FREE CHAPTER from ‘A Practical Guide to Insane and Non-Insane Automatism in Criminal Law – Sleepwalking, Blackouts, Hypoglycaemia, and Other Issues’ by Ramya Nagesh


Within the criminal law, we are often concerned with whether the accused actually committed the act with which they are charged. The accused may claim that a witness is mistaken, is lying or that someone prompted the accused to commit the act out of self-defence. The law of insane and non-insane automatism is concerned, however, with the accused’s state of mind and ability to control themselves at the time. The accused in these cases will claim that they were not mentally responsible for what their body did.

The law draws a fundamental distinction between automatism caused by insanity, and that which is not.

It is important to remember, first, that the word ‘insanity’ in this context is very much a legal concept. It does not always correlate with what the medical community would term ‘insanity’. The law has imposed a far broader definition: a defect of reason caused by a disease of the mind which renders the accused unable to know what they are doing or to appreciate that it is wrong.

One of the ways in which the law seeks to distinguish whether a condition is insane or non-insane automatism is to identify whether the cause of that automatism is an internal or external factor. Internal causes are said to be indicative of insane automatism. External causes are said to give rise to a defence of sane automatism.

A long-standing justification for such a distinction has been that internal causes are more likely to recur, and so the greater powers of disposal (as to which, see below) available after an insanity verdict would help prevent that. However, this argument is not always sustainable. For example, a sleepwalker is highly unlikely to commit violence whilst asleep. Having done so once, there is no medical evidence to indicate that the sleepwalker will be likely to commit violence again. Whilst sleepwalkers can be treated medically, they are often given lifestyle advice to control their somnambulism. It is difficult, then, to see why there would be greater justification to find that a sleepwalker was legally insane than to find that they were suffering from a form of non-insane automatism.

It is perhaps for this reason that the Court of Appeal in Burgess (1991) WLR 1206 moved away from the possibility of recurrence as a determinative factor at 1212:

If there is a danger of recurrence that may be an added reason for categorising the condition as a disease of the mind. On the other hand the absence of the danger of recurrence is not a reason for saying that it cannot be a disease of the mind.

That is not to say that the ‘internal’/’external’ distinction is worthless. In cases at either end of the automatism spectrum we can see how it can be useful. A person suffering from a long-term mental illness that causes him to be unaware of his actions is undoubtedly driven by an internal factor. A person who has been so distracted by a swarm of bees in his car whilst driving, such that he crashes the car, is undoubtedly triggered by an external factor. However, the difficulty arises within the shades of grey between the extremes. For example, can it be said that a sleepwalker who commits a violent act whilst asleep is guided by an internal factor (his proclivity to sleepwalk) or the numerous external factors that may have triggered the somnambulism (such as caffeine or external disturbances to sleep)?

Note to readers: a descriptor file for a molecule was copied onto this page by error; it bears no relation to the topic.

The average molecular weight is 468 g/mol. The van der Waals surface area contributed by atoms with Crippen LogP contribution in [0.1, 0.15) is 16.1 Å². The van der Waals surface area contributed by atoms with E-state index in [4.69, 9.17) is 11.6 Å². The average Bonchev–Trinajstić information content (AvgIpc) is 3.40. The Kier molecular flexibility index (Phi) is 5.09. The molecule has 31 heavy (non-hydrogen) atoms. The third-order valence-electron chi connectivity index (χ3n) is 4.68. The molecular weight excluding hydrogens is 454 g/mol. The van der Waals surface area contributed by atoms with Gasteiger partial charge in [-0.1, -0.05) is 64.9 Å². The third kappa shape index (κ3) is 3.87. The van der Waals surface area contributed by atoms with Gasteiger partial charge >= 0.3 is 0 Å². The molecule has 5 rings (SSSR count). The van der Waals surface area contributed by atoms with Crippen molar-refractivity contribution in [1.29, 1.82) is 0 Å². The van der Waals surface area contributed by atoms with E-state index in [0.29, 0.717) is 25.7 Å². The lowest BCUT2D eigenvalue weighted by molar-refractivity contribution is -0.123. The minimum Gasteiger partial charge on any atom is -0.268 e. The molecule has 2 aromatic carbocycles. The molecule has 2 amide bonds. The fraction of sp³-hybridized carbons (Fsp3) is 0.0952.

These questions are important ones. The decision as to whether a particular person’s condition falls within insane or non-insane automatism has impact on the burden of proof at trial, and the outcome for the accused if the defence is successful.

We will delve into both in more detail. This chapter is merely a brief introduction to both concepts. With that in mind, I set out a quick reference guide to the key features of insane and non-insane automatism below.


The key features of a defence of insane automatism are:

  1. The burden of proof is on the defence;

  2. The standard of proof is the balance of probabilities;

  3. The claim must be supported by the written or oral evidence of two or more registered medical practitioners, at least one of whom is ‘duly approved’ (section 1 of the Criminal Procedure (Insanity and Unfitness to Plead) Act 1991);

  4. If the defence succeeds, there will be a special verdict of ‘not guilty by reason of insanity’. The defendant will not necessarily walk free, however. He may be made the subject of a hospital order under section 5(2) of the Criminal Procedure (Insanity) Act 1964.


The key features of a defence of non-insane automatism are:

  1. The defendant bears only an evidential burden. Whilst merely raising the defence is not enough, he needs only to introduce such evidence as might leave a reasonable jury in reasonable doubt as to whether he was in the state alleged. It is then for the prosecution to disprove the defence to the usual criminal standard;

  2. If the automatism is self-induced, the defendant’s liability will turn on the principles relating to intoxication;

  3. If the defence is successful – i.e. the prosecution cannot disprove automatism – the verdict will be one of outright acquittal. There will be no scope for hospital order or other form of detention.